Kris Lauher’s daughter Sydney has been a Buck protégée for the last five years. The UIS alumna’s calm and relaxed demeanor has encouraged the high school sophomore to experiment with her pitches, Lauher says, and has helped the young pitcher to add a screwball, drop curve and rise ball to her on-the-mound arsenal.

WEB_CoverStory_TinaBuck6_DarrellHoemann

Buck demonstrates how to properly grip the ball for a “circle changeup.” (Photo by Darrell Hoemann)

“These are things you can’t just get out of a book or by watching a video,” says Lauher, who coaches a central Illinois-based youth travel team with a pitching staff composed largely of Buck’s disciples.

Another Springfield-area parent, Bill Marriott, ’95 CBM, praises Buck’s long-term philosophy and holistic approach to the game. His two daughters, 14-year-old Anna and 11-year-old Molly, are both Buck Fastpitch Academy regulars who have made steady improvement, thanks to Buck’s composed and discerning instruction.

“It’s hard to find someone who can address something so mechanically complex, but Tina always takes it step-by-step and keeps it fun and low pressure,” Marriott says. “It’s something that’s so needed in this market where there are so many girls who want to learn and advance their games.”

Although still in its infancy, the Buck Fastpitch Academy is generating results. Every week, Buck hears successful reports from athletes, many of whom are later featured on the facility’s Facebook page, while a number of her older pupils are attracting interest from college programs.

“We’ll have girls come straight from a game to their lesson, and they’re excited to talk about how many strikeouts they had or how their team beat a rival,” Buck says. “That enthusiasm drives me.” The Buck Fastpitch Academy now claims about 200 clients—explosive growth that has Buck already contemplating expansion, though she doesn’t know where or how.

WEB_CoverStory_TinaBuck7_DarrellHoemann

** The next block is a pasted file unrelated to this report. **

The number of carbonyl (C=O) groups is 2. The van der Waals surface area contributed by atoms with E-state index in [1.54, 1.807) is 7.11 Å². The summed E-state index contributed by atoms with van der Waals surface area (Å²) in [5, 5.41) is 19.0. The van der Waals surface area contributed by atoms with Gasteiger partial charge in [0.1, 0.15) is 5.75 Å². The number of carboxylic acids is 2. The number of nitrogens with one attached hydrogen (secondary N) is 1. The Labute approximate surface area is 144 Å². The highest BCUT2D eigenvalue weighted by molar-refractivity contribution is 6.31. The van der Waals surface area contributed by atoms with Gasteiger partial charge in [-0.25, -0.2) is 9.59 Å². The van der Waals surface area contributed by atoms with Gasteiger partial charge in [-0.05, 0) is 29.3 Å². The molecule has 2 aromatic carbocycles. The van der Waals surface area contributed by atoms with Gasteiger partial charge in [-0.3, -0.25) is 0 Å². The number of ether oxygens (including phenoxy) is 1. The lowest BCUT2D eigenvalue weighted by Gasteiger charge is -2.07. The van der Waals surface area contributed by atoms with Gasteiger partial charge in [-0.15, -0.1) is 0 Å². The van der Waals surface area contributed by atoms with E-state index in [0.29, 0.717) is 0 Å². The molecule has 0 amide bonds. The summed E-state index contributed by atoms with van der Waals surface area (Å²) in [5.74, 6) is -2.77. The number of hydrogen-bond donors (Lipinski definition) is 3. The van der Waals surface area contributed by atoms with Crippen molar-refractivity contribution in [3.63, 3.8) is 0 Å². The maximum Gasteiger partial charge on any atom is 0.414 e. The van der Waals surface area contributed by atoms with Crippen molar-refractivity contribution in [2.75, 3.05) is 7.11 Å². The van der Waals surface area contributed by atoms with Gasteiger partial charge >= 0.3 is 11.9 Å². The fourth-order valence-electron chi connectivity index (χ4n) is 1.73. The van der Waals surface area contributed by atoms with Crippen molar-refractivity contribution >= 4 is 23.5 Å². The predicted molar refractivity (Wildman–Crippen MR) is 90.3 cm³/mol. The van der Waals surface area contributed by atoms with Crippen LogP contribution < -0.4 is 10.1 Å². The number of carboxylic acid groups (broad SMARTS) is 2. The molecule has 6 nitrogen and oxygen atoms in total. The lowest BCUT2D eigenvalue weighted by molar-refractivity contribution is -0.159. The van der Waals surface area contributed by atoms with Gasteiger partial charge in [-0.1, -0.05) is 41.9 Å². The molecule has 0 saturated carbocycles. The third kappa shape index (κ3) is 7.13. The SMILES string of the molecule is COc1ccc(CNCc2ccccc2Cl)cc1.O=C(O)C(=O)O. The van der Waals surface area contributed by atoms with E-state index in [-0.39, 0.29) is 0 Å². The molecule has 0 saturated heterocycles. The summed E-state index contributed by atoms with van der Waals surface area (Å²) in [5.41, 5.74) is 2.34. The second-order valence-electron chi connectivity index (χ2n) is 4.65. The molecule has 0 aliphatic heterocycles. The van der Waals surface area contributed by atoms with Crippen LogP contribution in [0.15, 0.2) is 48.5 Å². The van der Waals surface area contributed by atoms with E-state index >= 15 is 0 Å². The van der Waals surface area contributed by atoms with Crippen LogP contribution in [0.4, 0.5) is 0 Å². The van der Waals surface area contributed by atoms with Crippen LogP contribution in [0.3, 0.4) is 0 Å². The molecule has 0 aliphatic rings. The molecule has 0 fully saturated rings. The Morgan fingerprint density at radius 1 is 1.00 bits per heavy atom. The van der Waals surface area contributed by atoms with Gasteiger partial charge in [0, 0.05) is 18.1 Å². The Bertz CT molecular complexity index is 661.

This power push pitching trainer is one of the many tools Buck uses to correct bad mechanics in players. (Photo by Darrell Hoemann)

“I simply don’t have enough room to accommodate the demand, but we’ll see where the roads lead,” says Buck, who confesses that she would love to see Springfield someday build a dome capable of holding tournaments, games and year-round play. “That’s something I’d love to be a part of,” she says.

Beyond the game
For all of Buck Fastpitch Academy’s focus on pitching mechanics or hitting prowess, Buck understands there’s a bigger picture. She considers youth sports a powerful force in childhood development, and thinks athletics can teach such important life skills as self-discipline, perseverance and teamwork.

One of her first Springfield-area pitching students recently called to say she had graduated from college and landed a much-sought-after job. The student thanked Buck for her consistent encouragement and relayed just how many life skills softball delivered.

“Those moments help you realize that there’s so much more to the game than the final score,” Buck says. “We’re building skills for a lifetime.” It’s a philosophy reflected in the Buck Fastpitch Academy’s motto—“Train. Play. Achieve.”—which represents Buck’s dual focus on body and mind.

WEB_CoverStory_TinaBuck8_DarrellHoemann

Buck helps pitcher Sydney Paulauski-Lauher with her windup. The UIS alumna’s relaxed demeanor has encouraged her protégé to experiment with pitches, says Sydney’s mother, Kris Lauher. (Photo by Darrell Hoemann)

“Our athletes are training with some of the area’s best instructors, who bring energy and fun into lessons and are committed to helping athletes earn success,” Buck says. “Under it all, though, we preach that the game is supposed to be fun, not a job.”

To that end, Buck has begun implementing the six-week Baseball And Softball Education Foundation curriculum at Buck Fastpitch Academy. A nonprofit established by Buck and her father in 2006, BASE curriculum teaches respect, love and passion for the game in an effort to develop leadership and camaraderie that transcends the ball field.

“It’s about helping kids with the mental and emotional side of the game, which then translates to life,” Buck says of the Foundation, which has graduated dozens of teams from its program in the St. Louis area. Buck herself has always appreciated softball’s multifaceted nature as well as the game’s emphasis on physical and mental tools. Long ago, she embraced that com-plexity rather than run from it—today, she’s encouraging the next generation of athletes to do the same at the Buck Fastpitch Academy.

“When one part of your game is suffering, you always have an opportunity to impact the game in other areas,” Buck says. “There are so many ways to contribute. That’s something I’m always stressing, and it’s a beautiful thing when the athletes realize all that they can accomplish.”